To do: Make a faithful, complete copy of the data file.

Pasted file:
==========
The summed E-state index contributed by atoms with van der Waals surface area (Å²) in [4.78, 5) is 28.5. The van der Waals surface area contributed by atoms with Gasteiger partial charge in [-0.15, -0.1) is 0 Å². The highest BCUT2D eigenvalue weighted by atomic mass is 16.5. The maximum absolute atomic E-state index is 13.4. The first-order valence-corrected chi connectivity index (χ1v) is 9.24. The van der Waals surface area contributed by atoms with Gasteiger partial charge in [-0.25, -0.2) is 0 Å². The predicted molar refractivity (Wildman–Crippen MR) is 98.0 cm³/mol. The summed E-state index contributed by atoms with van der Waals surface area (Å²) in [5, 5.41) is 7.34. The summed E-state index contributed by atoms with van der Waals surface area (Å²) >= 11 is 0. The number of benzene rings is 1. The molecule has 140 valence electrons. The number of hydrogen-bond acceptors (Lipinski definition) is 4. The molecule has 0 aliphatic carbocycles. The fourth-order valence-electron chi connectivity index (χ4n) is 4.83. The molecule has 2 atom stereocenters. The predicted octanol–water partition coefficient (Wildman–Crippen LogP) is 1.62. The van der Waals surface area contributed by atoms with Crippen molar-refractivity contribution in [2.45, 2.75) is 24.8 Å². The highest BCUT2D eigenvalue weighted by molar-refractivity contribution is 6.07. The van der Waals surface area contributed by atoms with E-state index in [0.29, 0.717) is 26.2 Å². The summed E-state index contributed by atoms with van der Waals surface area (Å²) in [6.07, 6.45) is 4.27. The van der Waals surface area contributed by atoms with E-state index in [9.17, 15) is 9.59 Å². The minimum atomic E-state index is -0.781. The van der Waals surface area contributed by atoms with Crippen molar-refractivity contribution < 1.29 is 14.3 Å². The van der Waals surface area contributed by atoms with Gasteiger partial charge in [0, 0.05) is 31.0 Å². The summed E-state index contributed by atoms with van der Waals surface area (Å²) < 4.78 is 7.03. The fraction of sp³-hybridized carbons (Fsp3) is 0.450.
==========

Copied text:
The summed E-state index contributed by atoms with van der Waals surface area (Å²) in [4.78, 5) is 28.5. The van der Waals surface area contributed by atoms with Gasteiger partial charge in [-0.15, -0.1) is 0 Å². The highest BCUT2D eigenvalue weighted by atomic mass is 16.5. The maximum absolute atomic E-state index is 13.4. The first-order valence-corrected chi connectivity index (χ1v) is 9.24. The van der Waals surface area contributed by atoms with Gasteiger partial charge in [-0.25, -0.2) is 0 Å². The predicted molar refractivity (Wildman–Crippen MR) is 98.0 cm³/mol. The summed E-state index contributed by atoms with van der Waals surface area (Å²) in [5, 5.41) is 7.34. The summed E-state index contributed by atoms with van der Waals surface area (Å²) >= 11 is 0. The number of benzene rings is 1. The molecule has 140 valence electrons. The number of hydrogen-bond acceptors (Lipinski definition) is 4. The molecule has 0 aliphatic carbocycles. The fourth-order valence-electron chi connectivity index (χ4n) is 4.83. The molecule has 2 atom stereocenters. The predicted octanol–water partition coefficient (Wildman–Crippen LogP) is 1.62. The van der Waals surface area contributed by atoms with Crippen molar-refractivity contribution in [2.45, 2.75) is 24.8 Å². The highest BCUT2D eigenvalue weighted by molar-refractivity contribution is 6.07. The van der Waals surface area contributed by atoms with E-state index in [0.29, 0.717) is 26.2 Å². The summed E-state index contributed by atoms with van der Waals surface area (Å²) in [6.07, 6.45) is 4.27. The van der Waals surface area contributed by atoms with E-state index in [9.17, 15) is 9.59 Å². The minimum atomic E-state index is -0.781. The van der Waals surface area contributed by atoms with Crippen molar-refractivity contribution < 1.29 is 14.3 Å². The van der Waals surface area contributed by atoms with Gasteiger partial charge in [0, 0.05) is 31.0 Å². The summed E-state index contributed by atoms with van der Waals surface area (Å²) < 4.78 is 7.03. The fraction of sp³-hybridized carbons (Fsp3) is 0.450.